We demand a lot from teachers. We expect them to have a deep and broad understanding of what they teach and whom they teach, because what teachers know and care about makes such a difference to student learning.
But the current coronavirus crisis reveals that we expect much more from our teachers than delivering lessons. We also expect teachers to be passionate, compassionate and thoughtful; to encourage students’ engagement and responsibility; to respond to students from different backgrounds with different needs, and to promote tolerance and social cohesion; to provide continual assessments of students and feedback; and to ensure that students feel valued and included. And we expect teachers themselves to collaborate and work in teams, set common goals, and plan and monitor the attainment of those goals.
But how do we know if they’re succeeding? And who decides who is getting this right? The answer is teacher appraisal, a practice that is embraced across the globe. An Organisation for Economic Co-operation and Development (OECD) survey of 260,000 secondary school teachers and administrators worldwide shows that increasingly there are consequences attached to these evaluations.
The second volume of the Teaching and Learning International Survey (TALIS), which was released in late March, found that only 7 percent of teachers work in schools where they are never appraised. About two thirds (64 percent) say their appraisals are most often conducted by the school principal, with others getting input from a school management team or other teachers..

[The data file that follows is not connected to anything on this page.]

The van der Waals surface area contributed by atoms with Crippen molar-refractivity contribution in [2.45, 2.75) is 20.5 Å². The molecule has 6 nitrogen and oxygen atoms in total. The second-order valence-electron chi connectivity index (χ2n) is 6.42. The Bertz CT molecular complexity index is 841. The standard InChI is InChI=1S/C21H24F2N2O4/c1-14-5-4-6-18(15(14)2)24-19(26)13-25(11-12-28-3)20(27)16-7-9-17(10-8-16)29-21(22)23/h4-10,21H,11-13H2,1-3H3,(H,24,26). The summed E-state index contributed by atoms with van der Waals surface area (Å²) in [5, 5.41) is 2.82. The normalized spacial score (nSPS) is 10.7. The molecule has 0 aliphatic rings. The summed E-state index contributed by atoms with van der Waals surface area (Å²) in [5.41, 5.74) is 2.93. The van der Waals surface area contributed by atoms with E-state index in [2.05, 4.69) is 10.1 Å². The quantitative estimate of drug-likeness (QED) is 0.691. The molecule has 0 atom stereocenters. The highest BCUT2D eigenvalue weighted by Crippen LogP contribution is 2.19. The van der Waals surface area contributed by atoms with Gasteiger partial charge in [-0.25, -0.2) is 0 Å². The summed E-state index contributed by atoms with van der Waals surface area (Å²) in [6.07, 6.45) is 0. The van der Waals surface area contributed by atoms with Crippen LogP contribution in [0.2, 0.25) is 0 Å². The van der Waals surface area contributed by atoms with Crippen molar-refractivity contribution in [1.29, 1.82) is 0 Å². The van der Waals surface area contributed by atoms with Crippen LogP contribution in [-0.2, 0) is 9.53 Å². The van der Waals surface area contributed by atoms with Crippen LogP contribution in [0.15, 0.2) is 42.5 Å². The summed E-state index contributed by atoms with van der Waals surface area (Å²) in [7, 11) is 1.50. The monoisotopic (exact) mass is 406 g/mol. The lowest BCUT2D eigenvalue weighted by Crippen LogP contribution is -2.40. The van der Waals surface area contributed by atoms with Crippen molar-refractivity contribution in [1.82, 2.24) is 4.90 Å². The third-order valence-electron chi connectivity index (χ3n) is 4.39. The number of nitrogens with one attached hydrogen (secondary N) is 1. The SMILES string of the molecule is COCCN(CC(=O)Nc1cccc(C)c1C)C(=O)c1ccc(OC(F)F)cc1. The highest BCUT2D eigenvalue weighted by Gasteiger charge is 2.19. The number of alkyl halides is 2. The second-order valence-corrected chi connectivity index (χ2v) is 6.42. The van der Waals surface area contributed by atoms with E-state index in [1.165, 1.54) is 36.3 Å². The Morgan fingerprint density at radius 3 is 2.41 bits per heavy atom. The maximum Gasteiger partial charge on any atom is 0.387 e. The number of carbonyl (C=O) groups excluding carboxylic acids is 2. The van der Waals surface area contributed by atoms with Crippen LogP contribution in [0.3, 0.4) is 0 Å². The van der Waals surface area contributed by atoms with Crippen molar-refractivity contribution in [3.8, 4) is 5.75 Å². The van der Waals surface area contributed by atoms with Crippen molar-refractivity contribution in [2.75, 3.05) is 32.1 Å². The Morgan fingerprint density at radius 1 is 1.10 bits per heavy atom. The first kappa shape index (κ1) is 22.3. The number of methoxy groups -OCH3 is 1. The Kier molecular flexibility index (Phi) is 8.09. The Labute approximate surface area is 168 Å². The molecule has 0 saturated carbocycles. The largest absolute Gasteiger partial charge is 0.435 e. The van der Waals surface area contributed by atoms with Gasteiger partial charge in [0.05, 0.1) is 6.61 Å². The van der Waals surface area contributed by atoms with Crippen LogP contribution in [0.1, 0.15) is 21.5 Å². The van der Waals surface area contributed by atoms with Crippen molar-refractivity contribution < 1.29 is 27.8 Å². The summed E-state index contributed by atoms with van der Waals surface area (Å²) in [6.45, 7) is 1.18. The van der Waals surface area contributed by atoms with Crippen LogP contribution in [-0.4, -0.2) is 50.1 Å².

In nearly all TALIS countries and economies, more than 90 percent of teachers say their work is evaluated based on classroom observations, as well as on students’ academic results. Many places rely on student survey responses related to teaching (82 percent of teachers), assessments of teachers’ content knowledge (70 percent) or self-assessments of teachers’ work (68 percent). TALIS findings indicate that, on average across the OECD, teachers who are evaluated work in schools using five of the six different methods.
Nearly all the teachers report that appraisal is “sometimes,” “most of the time,” or “always” followed by a discussion with the principal about any weaknesses in teaching. About 90 percent say that includes plans for professional development, and in seven out of 10 cases it can lead to an appointment of a mentor or a change in work responsibilities.
High-stakes consequences are less common: About half the teachers report that a poor appraisal can lead to changes in career prospects, dismissals or non-renewal of teachers’ contracts, but only 15 percent say it could lead to reduced pay increases. About two out of five say a good review can lead to increases in salary or financial bonuses.
That said, the number of teachers reporting consequences for their evaluations ratcheted up in the five years between the TALIS surveys in 2013 and 2018, particularly tying appraisal results to financial rewards and career advancement decisions. Overall, the changes suggest a growing reliance on financial and career advancement incentives as policy levers, as well as on support to teachers through mentoring, and a declining reliance on changes in teachers’ work responsibilities, dismissals and contract non-renewals.
This was particularly true when the school management team—the principal and other leaders—had “significant responsibility” for those consequences. Interestingly, U.S. teachers were less likely than the OECD average to report salary consequences for appraisal when principals have significant responsibility.